Example

Ville works on a cruise liner sailing under Swedish flag. However, Ville lives in Finland and his wage is paid by the cruise liner company’s office in Finland. In such cases, the so called flag state principle for seamen is waived and Ville is entitled to social security coverage in Finland. His employer must apply for a certificate A1 from the Finnish Centre for Pensions (Eläketurvakeskus) for Ville indicating coverage under the Finnish social security system during the work abroad.

The right to social security coverage for seamen who work on board a vessel flying the flag of a country other than an EU or EEA country, Switzerland, the United Kingdom or an agreement country is determined on the basis of whether the person is considered to be resident in Finland. This also applies to persons working in a country that has a social security agreement with Finland, if the benefit in question is not covered by the agreement. Seamen who are still domiciled in Finland and spend most of their time in Finland on a continuous basis are covered under the Finnish social security system. If you do not live in Finland on a permanent basis, you are not be eligible for benefits from Kela.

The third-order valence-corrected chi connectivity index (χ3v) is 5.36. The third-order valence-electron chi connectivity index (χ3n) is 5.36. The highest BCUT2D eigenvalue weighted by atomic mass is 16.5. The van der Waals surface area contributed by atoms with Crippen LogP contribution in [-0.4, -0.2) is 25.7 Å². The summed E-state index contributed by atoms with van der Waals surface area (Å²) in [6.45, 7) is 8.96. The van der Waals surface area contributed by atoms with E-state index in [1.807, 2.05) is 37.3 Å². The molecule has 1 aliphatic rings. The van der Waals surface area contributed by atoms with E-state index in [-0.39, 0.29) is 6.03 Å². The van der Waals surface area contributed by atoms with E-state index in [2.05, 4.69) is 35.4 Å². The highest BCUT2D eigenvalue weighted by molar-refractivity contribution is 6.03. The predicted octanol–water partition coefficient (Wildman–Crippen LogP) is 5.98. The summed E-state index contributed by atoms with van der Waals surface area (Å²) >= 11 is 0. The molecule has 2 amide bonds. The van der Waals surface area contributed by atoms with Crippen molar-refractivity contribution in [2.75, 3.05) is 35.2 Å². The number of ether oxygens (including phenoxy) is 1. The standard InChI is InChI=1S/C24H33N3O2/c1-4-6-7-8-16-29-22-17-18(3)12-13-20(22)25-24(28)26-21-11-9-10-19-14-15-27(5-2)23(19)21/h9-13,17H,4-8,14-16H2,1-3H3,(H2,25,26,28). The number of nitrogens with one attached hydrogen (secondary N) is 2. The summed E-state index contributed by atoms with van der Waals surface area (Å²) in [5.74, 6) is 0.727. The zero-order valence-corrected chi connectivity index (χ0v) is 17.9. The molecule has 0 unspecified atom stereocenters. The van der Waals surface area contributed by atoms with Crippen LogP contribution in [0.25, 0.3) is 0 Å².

Persons who are employed on a Finnish vessel under the Seafarers' Employment Contracts Act can qualify for coverage under the Finnish social security system even if they are not resident in Finland.

Cross-border workers

A cross-border worker is a person who works in an EU or EEA country, Switzerland or the United Kingdom, but who does not live in the country of employment. Cross-border workers regularly return to their country of residence daily or at least once per week. Cross-border work must be reported to Kela.

Cross-border workers who work in an EU or EEA country, Switzerland or the United Kingdom are covered under the social security system of the country of employment regardless of their country of residence. This means that you are eligible for benefits from your country of employment as long as you satisfy the minimum requirements for pay and length of employment. You cannot be covered under the Finnish social security system at the same time.

Example

Alexandra is a Finnish nurse from Tornio. She works in Haparanda in Sweden at the local health centre, but she lives in Tornio in Finland. As her country of employment is Sweden, she is entitled to social security coverage in Sweden. Despite this, Alexandra is also entitled to claim some social security benefits provided by Kela, such as housing allowance and maternity grant, on the basis of her residence in Finland.

Cross-border workers who live in Finland and work in another Member State may be entitled to certain benefits from Finland. Such benefits include housing allowance and maternity grant.

Cross-border workers who work in a country other than an EU or EEA country, Switzerland, the United Kingdom or an agreement country are covered under the Finnish social security system if they are permanently resident in Finland. They are entitled to coverage under the Finnish social security system if they spend most of their time in Finland.